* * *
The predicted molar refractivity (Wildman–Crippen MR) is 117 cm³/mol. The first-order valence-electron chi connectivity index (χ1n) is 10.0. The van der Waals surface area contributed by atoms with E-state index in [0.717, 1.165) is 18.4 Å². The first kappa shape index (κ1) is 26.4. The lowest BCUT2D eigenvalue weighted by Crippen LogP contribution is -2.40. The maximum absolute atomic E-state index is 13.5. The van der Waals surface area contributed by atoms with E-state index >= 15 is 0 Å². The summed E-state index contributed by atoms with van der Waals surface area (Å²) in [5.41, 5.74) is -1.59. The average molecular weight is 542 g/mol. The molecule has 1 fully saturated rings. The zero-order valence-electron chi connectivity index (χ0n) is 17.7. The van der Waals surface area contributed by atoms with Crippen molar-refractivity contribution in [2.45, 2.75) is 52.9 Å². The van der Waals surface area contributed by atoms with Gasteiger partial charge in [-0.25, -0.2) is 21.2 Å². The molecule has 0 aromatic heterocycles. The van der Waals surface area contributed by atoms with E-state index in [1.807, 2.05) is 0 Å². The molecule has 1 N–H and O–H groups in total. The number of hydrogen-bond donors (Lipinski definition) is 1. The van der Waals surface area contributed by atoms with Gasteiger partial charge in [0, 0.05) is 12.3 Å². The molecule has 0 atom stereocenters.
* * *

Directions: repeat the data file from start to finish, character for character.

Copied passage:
The predicted molar refractivity (Wildman–Crippen MR) is 117 cm³/mol. The first-order valence-electron chi connectivity index (χ1n) is 10.0. The van der Waals surface area contributed by atoms with E-state index in [0.717, 1.165) is 18.4 Å². The first kappa shape index (κ1) is 26.4. The lowest BCUT2D eigenvalue weighted by Crippen LogP contribution is -2.40. The maximum absolute atomic E-state index is 13.5. The van der Waals surface area contributed by atoms with E-state index >= 15 is 0 Å². The summed E-state index contributed by atoms with van der Waals surface area (Å²) in [5.41, 5.74) is -1.59. The average molecular weight is 542 g/mol. The molecule has 1 fully saturated rings. The zero-order valence-electron chi connectivity index (χ0n) is 17.7. The van der Waals surface area contributed by atoms with Crippen molar-refractivity contribution in [2.45, 2.75) is 52.9 Å². The van der Waals surface area contributed by atoms with Gasteiger partial charge in [-0.25, -0.2) is 21.2 Å². The molecule has 0 aromatic heterocycles. The van der Waals surface area contributed by atoms with E-state index in [1.807, 2.05) is 0 Å². The molecule has 1 N–H and O–H groups in total. The number of hydrogen-bond donors (Lipinski definition) is 1. The van der Waals surface area contributed by atoms with Gasteiger partial charge in [0, 0.05) is 12.3 Å². The molecule has 0 atom stereocenters.